EXPERT ARBITRATION GUIDANCE FOR TODAY'S PRACTITIONERS AND ARBITRATORS
An appreciation by Phillip Taylor MBE and Elizabeth Taylor of Richmond Green Chambers
By its very nature, dispute resolution is always contentious; the 'disputes' in question being quite frequently intractable. Evidence is therefore always of concern, especially, as is usual, where there is a virtually insoluble dispute over the basic facts- in which case, evidence becomes the key factor which will enable those sitting in judgment on a tribunal to come to a decision.
'In international arbitration,' says the author, Nathan O'Malley, an experienced practitioner, 'it is no different.'
Intended to provide necessary and helpful guidance on international arbitration to arbitrators, as well as clients and their representatives, this book, published recently by Informa, presents 'a proper discussion of evidence in international arbitration,' which, as His Honour Humphrey Lloyd, QC observes in the Foreword, 'is long overdue.'
It's also pointed out here that O'Malley has structured the book around the 2010 edition of the International Bar Association's Rules on the Taking of Evidence in International Arbitration, the IBA rules, being described as 'a synthesis of good practice.'
But as the author also mentions, the IBA Rules do not cover all aspects of evidentiary procedure', which nevertheless still means that tribunals have problems confronting it. This book therefore started out as a research project aimed at identifying 'common solutions to common problems regarding evidence,' and culminated in a commentary on the IBA Rules, with further examination of related rules and issues.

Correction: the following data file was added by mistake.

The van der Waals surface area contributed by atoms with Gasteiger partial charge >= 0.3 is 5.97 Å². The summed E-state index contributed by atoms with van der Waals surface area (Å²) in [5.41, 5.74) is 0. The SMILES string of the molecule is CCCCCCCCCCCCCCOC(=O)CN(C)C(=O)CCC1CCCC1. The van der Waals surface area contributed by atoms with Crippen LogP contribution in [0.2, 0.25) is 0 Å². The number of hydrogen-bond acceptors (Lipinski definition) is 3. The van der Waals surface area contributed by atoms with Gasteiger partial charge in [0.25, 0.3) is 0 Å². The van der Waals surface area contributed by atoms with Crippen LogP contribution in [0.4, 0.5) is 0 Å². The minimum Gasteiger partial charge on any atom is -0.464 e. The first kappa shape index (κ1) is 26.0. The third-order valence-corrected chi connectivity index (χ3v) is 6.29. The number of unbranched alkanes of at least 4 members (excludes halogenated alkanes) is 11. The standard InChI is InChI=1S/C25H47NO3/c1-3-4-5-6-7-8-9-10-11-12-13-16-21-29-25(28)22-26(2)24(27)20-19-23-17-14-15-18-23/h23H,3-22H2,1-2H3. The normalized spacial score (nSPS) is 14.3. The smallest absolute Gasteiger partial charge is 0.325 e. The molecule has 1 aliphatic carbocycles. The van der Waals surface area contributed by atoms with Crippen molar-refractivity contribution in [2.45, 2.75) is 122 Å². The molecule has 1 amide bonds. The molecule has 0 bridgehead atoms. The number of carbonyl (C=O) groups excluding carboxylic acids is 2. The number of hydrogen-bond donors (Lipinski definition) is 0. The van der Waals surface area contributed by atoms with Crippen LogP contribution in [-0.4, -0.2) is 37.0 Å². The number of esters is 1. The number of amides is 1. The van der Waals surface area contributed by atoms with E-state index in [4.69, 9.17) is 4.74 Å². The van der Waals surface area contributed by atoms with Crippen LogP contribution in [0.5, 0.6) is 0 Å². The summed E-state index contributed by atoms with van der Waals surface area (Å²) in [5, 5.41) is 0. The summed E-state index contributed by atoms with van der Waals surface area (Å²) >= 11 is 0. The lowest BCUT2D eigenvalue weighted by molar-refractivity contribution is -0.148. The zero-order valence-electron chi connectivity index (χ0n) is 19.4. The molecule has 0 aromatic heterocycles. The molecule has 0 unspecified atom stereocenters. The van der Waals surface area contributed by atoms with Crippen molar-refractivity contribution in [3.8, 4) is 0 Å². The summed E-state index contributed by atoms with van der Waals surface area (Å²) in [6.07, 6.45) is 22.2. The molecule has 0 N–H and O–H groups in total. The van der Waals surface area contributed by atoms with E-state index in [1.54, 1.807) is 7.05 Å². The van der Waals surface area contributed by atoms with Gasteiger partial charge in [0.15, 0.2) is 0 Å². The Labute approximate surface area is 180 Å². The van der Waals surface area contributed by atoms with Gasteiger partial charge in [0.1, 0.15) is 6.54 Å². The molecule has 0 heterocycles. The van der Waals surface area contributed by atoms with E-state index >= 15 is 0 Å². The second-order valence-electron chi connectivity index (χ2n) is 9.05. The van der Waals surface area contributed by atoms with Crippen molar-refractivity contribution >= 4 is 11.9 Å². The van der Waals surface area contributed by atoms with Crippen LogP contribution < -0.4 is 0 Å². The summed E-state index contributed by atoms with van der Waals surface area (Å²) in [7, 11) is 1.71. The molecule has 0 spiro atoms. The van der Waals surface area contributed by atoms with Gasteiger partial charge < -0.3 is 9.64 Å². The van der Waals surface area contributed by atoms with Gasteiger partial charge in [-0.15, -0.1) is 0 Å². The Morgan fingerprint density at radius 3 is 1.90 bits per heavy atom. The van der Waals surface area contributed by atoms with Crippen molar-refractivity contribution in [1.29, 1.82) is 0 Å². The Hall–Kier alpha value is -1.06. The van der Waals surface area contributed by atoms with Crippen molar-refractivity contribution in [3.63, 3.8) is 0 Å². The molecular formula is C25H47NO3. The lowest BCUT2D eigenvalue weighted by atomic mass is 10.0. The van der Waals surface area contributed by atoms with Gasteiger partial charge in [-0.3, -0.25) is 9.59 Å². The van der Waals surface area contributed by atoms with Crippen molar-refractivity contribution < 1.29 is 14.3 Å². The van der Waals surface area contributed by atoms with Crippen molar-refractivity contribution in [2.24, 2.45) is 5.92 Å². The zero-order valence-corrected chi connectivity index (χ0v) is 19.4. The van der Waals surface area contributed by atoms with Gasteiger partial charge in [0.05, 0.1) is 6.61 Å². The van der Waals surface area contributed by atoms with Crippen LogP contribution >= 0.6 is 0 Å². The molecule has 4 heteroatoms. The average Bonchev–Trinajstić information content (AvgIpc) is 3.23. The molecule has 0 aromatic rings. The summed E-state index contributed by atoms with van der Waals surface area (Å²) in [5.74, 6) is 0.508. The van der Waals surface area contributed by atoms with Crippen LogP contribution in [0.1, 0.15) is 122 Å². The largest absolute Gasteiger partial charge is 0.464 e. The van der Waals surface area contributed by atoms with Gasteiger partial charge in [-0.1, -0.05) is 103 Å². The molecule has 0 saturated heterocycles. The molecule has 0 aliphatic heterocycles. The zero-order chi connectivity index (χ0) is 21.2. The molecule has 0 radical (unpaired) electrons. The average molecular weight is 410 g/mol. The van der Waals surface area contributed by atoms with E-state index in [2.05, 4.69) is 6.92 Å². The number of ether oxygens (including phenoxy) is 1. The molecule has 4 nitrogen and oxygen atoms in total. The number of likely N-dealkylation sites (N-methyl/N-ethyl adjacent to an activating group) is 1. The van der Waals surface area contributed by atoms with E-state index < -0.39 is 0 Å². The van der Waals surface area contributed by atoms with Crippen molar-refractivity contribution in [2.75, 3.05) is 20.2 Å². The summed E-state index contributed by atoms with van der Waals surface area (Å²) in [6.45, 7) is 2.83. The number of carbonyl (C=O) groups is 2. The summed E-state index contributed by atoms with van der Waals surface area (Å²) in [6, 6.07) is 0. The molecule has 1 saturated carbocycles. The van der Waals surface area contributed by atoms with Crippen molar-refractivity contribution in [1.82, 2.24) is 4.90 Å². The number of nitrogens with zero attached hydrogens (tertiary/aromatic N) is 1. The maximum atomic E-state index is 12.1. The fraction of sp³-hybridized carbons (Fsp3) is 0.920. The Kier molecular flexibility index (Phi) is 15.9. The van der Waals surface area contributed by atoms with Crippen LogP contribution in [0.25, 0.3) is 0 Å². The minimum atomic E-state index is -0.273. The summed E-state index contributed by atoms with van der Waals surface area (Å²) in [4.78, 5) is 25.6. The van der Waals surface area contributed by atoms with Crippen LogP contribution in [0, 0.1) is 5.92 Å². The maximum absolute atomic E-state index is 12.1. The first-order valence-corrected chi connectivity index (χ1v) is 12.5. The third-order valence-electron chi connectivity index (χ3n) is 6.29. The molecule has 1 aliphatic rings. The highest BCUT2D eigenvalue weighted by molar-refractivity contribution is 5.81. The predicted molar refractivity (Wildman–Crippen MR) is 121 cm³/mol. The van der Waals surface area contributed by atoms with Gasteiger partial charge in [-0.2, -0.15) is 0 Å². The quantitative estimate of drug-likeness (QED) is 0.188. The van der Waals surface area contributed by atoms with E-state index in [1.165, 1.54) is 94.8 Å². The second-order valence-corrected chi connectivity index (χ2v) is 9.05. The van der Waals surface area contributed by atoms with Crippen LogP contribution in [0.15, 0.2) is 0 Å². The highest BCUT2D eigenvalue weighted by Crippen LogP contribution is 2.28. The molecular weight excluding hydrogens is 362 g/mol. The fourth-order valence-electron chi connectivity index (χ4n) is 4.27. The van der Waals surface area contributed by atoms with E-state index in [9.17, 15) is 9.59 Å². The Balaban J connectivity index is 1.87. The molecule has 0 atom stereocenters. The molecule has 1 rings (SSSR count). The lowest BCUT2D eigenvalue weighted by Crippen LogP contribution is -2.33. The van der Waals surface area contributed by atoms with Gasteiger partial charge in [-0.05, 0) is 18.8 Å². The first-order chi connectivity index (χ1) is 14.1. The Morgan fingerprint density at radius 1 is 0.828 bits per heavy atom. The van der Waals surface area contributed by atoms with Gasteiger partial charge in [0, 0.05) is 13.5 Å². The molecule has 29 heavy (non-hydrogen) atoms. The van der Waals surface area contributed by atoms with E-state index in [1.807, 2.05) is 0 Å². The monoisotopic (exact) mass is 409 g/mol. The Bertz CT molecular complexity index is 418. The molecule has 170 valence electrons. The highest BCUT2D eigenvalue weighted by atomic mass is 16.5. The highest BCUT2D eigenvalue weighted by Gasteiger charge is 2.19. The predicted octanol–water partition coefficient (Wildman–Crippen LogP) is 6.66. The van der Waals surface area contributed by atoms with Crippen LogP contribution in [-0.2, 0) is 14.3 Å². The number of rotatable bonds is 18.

The primary source material for this book is, collectively, the published and unpublished case law of international tribunals, the views of which are represented and commented upon.
Additionally, the Rules discussed are also sourced from the UNCITRAL Arbitration Rule (2010) and to some extent the UNCITRAL Model Law (2006). The book therefore is a rich, scholarly, informed and thoughtful source of guidance for anyone practising in this almost invariably complex area of law.
And not for nothing is this clear and very readable volume referred to as an 'annotated guide', which it certainly is. Extensive and minutely detailed footnoting abounds as a rich resource in itself, plus -- there's a detailed index and Table of Cases and Arbitrations, together with a Table of Legislation, Conventions and Rules. Usefully, especially in any international field of law, there is a glossary of abbreviations and acronyms.
If you're in any way involved with international arbitration, whether you are an arbitrator, lawyer, or possibly a client, you'd do well to acquire this book. The publication date is 2012.